Research involving the Centre for Voluntary Sector Leadership (CVSL) in The Open University Business School has discovered that local small and medium-sized charities (SMCs) in England and Wales are making a huge contribution to our society.
The report, The Value of Small, revealed that when tackling social issues like homelessness, domestic abuse or mental ill health, smaller charities have a distinctive impact. They also contribute to our economy and public services by spending and investing more in local areas, and add value in many ways, including socially, and through enabling volunteering and attracting more funding.
“The research found that smaller charities make a distinctive contribution through what they do and with whom, how they carry out their work, and that they occupy a distinctive position within a wider ecosystem of provision. But there are also challenges, particularly in the funding and commissioning environment, which hinders the work of smaller charities and stifles their potential contribution.”
The research findings were announced at an event on Monday 18 June at the start of Small Charities Week, and hosted by the Lloyds Bank Foundation for England and Wales (LBFEW), who commissioned the research. The findings are being launched alongside LBFEW’s ‘Reaching Further’ strategy for 2018-2022. Research partners Sheffield Hallam University and the Institute for Voluntary Action Research (IVAR) were also at the event.
An intensive project across England and Wales
The 18-month project involved researchers immersing themselves in four local areas in England and Wales – Bassetlaw in North Nottinghamshire, Ealing, Salford and Wrexham. They carried out in-depth studies of small and medium-sized charities (those with an income of £10,000 to £1 million) tackling issues such as homelessness, unemployment and helping refugees to integrate.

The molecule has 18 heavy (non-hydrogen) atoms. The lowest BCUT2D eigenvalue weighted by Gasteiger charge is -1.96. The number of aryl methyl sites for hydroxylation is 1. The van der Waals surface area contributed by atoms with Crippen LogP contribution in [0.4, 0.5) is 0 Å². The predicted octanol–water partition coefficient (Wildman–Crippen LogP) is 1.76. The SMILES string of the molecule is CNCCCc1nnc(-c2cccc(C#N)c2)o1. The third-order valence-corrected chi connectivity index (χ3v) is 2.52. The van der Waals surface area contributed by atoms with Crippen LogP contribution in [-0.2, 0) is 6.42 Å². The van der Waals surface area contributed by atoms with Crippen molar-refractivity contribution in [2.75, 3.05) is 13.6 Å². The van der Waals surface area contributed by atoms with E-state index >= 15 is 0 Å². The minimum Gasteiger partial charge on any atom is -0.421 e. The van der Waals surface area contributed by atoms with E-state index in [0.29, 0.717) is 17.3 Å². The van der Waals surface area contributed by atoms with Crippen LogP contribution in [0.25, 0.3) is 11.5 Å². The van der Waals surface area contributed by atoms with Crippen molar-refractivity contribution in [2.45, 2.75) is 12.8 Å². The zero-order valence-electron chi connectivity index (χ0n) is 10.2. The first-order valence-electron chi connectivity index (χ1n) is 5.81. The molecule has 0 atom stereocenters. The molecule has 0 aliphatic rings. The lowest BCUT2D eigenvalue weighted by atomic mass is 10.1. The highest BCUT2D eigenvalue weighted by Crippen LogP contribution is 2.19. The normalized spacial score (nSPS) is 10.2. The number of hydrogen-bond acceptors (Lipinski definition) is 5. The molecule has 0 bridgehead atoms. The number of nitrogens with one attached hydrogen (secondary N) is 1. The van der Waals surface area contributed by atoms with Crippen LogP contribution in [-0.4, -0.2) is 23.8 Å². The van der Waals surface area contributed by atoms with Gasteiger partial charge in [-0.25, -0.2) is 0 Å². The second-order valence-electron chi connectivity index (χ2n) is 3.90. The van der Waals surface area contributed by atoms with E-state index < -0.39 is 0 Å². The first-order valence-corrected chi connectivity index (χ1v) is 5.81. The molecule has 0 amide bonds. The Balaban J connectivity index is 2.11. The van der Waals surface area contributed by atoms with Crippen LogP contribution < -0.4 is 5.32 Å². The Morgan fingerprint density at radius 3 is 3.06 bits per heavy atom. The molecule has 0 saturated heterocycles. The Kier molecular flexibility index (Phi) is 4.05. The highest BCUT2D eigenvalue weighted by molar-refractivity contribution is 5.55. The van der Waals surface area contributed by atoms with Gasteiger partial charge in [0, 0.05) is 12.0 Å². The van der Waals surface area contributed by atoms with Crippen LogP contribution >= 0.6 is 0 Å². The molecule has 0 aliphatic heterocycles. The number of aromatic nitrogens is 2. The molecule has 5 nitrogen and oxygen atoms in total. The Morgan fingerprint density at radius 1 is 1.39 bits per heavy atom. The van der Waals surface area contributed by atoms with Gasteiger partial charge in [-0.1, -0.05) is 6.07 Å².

More than 150 people participated in the research through a series of workshops and interviews. These included paid staff, volunteers, trustees and service users representing smaller charities, the wider voluntary sector and the public sector.
Together with a range of evidence, this revealed the contribution and value of smaller charities operating at a local level, and the challenges they face.
Charities are a vital part of everyday life
This is the first time research has focused on the contribution of smaller charities rather than larger charities and organisations.
“Those charities whose annual income falls between £10,000 and £1 million are a vital part of everyday life in communities across England and Wales. Most are based and operate at a local level and include a wide range of voluntary, community, social enterprise and civil society organisations.”
“Previous research has provided evidence in favour of sustaining a vibrant and healthy population of local SMCs, but there is very little robust evidence about what is distinctive and valuable about them relative to larger charities and public sector bodies. Addressing that gap is important because these charities are more likely to be adversely affected by cuts to public sector budgets and approaches to commissioning and procurement that favour economies of scale over more tailored and responsive approaches.”
Find out more
Find out more about the OU’s Centre for Voluntary Sector Leadership